The olives provide proper punctuation to the vegetables.

The olives provide proper punctuation to the vegetables.

It was one of those tear-out recipe cards from a Martha Stewart magazine, so of course the picture was luscious and perfect in that casual, unstudied, flooded with natural light, Hamptons kind of way that makes you want to chuck out all your furniture and start over with a fresh new color scheme that changes with every season so that your perfect children are filled with wonder and delight every time they come back from their posh boarding school for a long weekend with their equally perfect friends.

Ergo, when the moment came and I had my opportunity to emulate those graceful denizens of the airy heights of impeccable style in my own small way, well of course I had to seize it!

From my garden. I love this moment of the harvest season, when you realize it's almost over and therefore appreciate these flavors that much more.

From my garden. I love this moment of the harvest season, when you realize it’s almost over and therefore appreciate these flavors that much more.

Piles of late summer vegetables were languishing (I think this new world of mine needs to “languish” a lot, don’t you?) on the counter, in need of some using. And as it happens, they were just the vegetables I needed for that bloody vegetable tian Martha recipe that has been languishing on my fridge for two years like an accusation. And as it happens, the recipe was pretty easy, as long as you are somewhat competent with a knife. It didn’t require anything odd or fashionable. Continue reading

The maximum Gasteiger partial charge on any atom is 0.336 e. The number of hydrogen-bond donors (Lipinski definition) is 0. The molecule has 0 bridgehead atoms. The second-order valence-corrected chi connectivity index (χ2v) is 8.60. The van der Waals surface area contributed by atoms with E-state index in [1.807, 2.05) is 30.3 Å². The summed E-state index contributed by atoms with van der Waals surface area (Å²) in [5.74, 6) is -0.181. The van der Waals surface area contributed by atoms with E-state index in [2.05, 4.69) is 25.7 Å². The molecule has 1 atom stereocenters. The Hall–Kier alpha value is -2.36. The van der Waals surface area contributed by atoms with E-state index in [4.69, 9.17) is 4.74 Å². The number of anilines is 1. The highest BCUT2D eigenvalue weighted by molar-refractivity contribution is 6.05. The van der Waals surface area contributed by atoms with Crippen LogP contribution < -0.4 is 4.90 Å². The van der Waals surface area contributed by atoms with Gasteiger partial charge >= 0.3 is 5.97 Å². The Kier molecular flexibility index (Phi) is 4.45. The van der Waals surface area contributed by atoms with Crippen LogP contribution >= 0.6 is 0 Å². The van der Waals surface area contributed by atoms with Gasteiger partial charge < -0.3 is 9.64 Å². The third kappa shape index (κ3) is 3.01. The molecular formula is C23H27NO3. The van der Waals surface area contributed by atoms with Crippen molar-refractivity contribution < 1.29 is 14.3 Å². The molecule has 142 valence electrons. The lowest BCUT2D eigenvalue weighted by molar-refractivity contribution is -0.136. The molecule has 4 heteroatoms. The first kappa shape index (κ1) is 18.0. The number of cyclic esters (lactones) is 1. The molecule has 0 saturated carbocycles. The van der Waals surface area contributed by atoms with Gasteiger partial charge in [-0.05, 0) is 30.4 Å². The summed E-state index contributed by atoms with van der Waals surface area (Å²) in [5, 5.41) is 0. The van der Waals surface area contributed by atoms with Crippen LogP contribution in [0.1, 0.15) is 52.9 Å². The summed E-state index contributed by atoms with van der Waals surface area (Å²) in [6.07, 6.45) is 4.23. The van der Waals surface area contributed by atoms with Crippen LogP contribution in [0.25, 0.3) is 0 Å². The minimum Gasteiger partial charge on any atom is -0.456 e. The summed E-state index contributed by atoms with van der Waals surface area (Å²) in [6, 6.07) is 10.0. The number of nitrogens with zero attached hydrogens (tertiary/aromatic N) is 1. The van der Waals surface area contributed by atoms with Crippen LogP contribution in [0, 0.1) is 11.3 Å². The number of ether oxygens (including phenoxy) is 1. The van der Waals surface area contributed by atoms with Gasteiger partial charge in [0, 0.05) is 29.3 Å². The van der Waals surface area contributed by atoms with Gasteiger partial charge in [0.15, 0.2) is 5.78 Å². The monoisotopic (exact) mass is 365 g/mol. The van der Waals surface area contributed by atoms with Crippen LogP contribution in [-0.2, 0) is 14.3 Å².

How to Blanch, Blend and Freeze Paste Tomatoes for Raw Sauce

14 Sep

Yay! Home-grown paste tomatoes!

Don't they look lovely? My paste tomatoes (from seeds saved from Restoration Farm)

Don’t they look lovely? My paste tomatoes (from seeds saved from Restoration Farm)

Boo! Not enough time or energy to make paste!

 

Pull them out of the water as soon as they split

Pull them out of the water as soon as they split

Yay! Shortcut!

We’ve finally got some joy out of our backyard garden. Three raised beds (the fourth strawberry one doesn’t count because it is not expected to produce in the first year) and all we got was garlic, decent peas, decent lettuce, some kale, ONE zucchini…and a lot of failed everything else.

Live action! Padushi uses hi immersion blender to finish the job

Live action! Padushi uses his immersion blender to finish the job

Therefore I am inordinately happy about the fact that I have harvested a couple of pounds of paste tomatoes, with more greenies getting pink on the vine.

So…here’s the easy way to deal with the ones we’ve picked on a Thursday night, near collapse from the workweek and doing a million other things at the same time. Didn’t bother cooking them down. The raw fresh taste will still be there in the winter!

FREEZE! or use immediately....

FREEZE! or use immediately….

Raw Pureed Paste Tomatoes for Freezing

1) Get a big pot of water on the boil.

2) Get a bowl of ice water ready.

3) rinse the tomatoes (if you must).

4) drop tomatoes in the boiling water.

5) as they split, pluck them out and plunge (I love the word plunge) them into the ice water,

6) when they cool, pull the peels off.

7) chop, dice, or run through a mill or processor.

8) use or store or freeze.

DONE!

400th Post – A celebration because YES, I have ripe tomatoes!

7 Sep